Palm Springs is located at (33.823990, -116.530339) .
According to the United States Census Bureau, the city has a total area of 95.1 square miles (246.3 km²), of which, 94.2 square miles (244.1 km²) of it is land and 0.8 square miles (2.2 km²) of it (0.88%) is water.
Average seasonal temperatures:
The highest temperature on record in Palm Springs is , recorded on July 10, 1979, and August 1, 1993. The lowest temperature on record is , recorded on January 18, 1971. There are an average of 179.4 days with highs of 90 °F (32 °C) or higher and an average of 5.9 days with lows of 32 °F (0 °C) or lower.
Average annual precipitation is 5.47 inches (136.75 mm). There is an average of only 17 days with measurable precipitation. The wettest year on record was 1983 with 13.72 inches (343 mm) and the dryest year on record was 1996 with a mere .76 inch (19 mm). The wettest month was January 1943 with 8.43 inches (210.75 mm), including a record 4.57 inches (118.75 mm) in 24 hours. Although snow is common in the winter on the mountains above Palm Springs, it has rarely fallen in the city, because of the low elevation [474ft]. But in January 1930 2.0 inches (50 mm) fell.
16.3% of households had children under the age of 18 living with them, 34.0% were married couples living together, 8.5% had a female householder with no husband present, and 53.9% were non-families. 41.6% of all households were made up of individuals and 18.3% had someone living alone who was 65 years of age or older. The average household size was 2.05 and the average family size was 2.88.
In the city the population was spread out with 17.0% under the age of 18, 6.1% from 18 to 24, 24.2% from 25 to 44, 26.4% from 45 to 64, and 26.2% who were 65 years of age or older. The median age was 47 years. For every 100 females there were 107.8 males. For every 100 females age 18 and over, there were 107.4 males.
The median income for a household in the city was $35,973 and the median income for a family was $45,318. Males had a median income of $33,999 versus $27,461 for females. The per capita income for the city was $25,957. The relatively low income reflects the presence of a large retired population and a large population of owners of second homes whose income is not reported. About 11.2% of families and 15.1% of the population were below the poverty line, including 28.2% of those under age 18 and 6.8% of those age 65 or over.
A home developer, Alexander Homes, popularized this post-and-beam architectural style in the Coachella Valley. Alexander houses and similar homes feature low-pitched roofs, wide eaves, open-beamed ceilings, and floor-to-ceiling windows. Restoration projects are now being undertaken all over the city to return these homes and businesses to their original condition. Students of mid-century architecture and design come to the city to study its heritage in this unusual style of the decorative arts.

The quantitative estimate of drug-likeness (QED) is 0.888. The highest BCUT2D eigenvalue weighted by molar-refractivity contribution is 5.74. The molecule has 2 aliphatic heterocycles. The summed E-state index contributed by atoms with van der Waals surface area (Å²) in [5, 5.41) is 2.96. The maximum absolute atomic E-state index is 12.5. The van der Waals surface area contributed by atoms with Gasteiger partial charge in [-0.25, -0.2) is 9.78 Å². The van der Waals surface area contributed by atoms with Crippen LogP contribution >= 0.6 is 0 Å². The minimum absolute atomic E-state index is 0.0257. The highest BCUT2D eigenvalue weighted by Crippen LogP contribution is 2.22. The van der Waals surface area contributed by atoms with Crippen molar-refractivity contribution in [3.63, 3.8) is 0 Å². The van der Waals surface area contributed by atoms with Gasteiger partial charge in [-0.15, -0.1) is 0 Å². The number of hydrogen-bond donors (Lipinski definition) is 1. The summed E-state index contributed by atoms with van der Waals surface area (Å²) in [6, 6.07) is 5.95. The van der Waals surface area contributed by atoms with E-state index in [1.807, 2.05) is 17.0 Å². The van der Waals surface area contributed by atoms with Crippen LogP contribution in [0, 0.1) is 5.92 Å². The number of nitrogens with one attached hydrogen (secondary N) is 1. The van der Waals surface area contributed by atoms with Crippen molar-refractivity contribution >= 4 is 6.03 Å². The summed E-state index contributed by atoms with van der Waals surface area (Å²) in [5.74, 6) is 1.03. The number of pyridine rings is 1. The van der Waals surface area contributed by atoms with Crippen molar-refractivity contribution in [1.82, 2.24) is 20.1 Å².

The world's largest rotating tramcars can be found at the Palm Springs Aerial Tramway. These cars ascend two-and-a-half miles up a steep incline to reveal views of the entire Coachella Valley. The ascent from the desert floor to an altitude in excess of is accompanied by a drop in temperature of 30 degrees or more, giving riders a cool respite from the heat on a hot summer day. A wilderness area can be explored at the top of the tram and there is a restaurant with spectacular views.
The Palm Springs International Film Festival presents movie star-filled, red-carpet affairs. The Palm Springs Follies stage-show features performers that are over the age of 55. Every Thursday evening downtown Palm Springs is transformed into Village Fest, featuring a diverse display of arts and crafts, a certified farmer's market, food, and live entertainment on historic Palm Canyon Drive. The Palm Springs Convention Center underwent a multi-million-dollar expansion and remodeling in 2005
The Palm Springs Art Museum presents traveling art exhibitions plus a variety of entertainment in its Annenberg Theater. The Agua Caliente Band of Cahuilla Indians is located downtown with the Spa Resort Hotel and Casino. There are other casinos in the Coachella Valley as well, notably in the cities of Rancho Mirage, Indio, Coachella and Cabazon.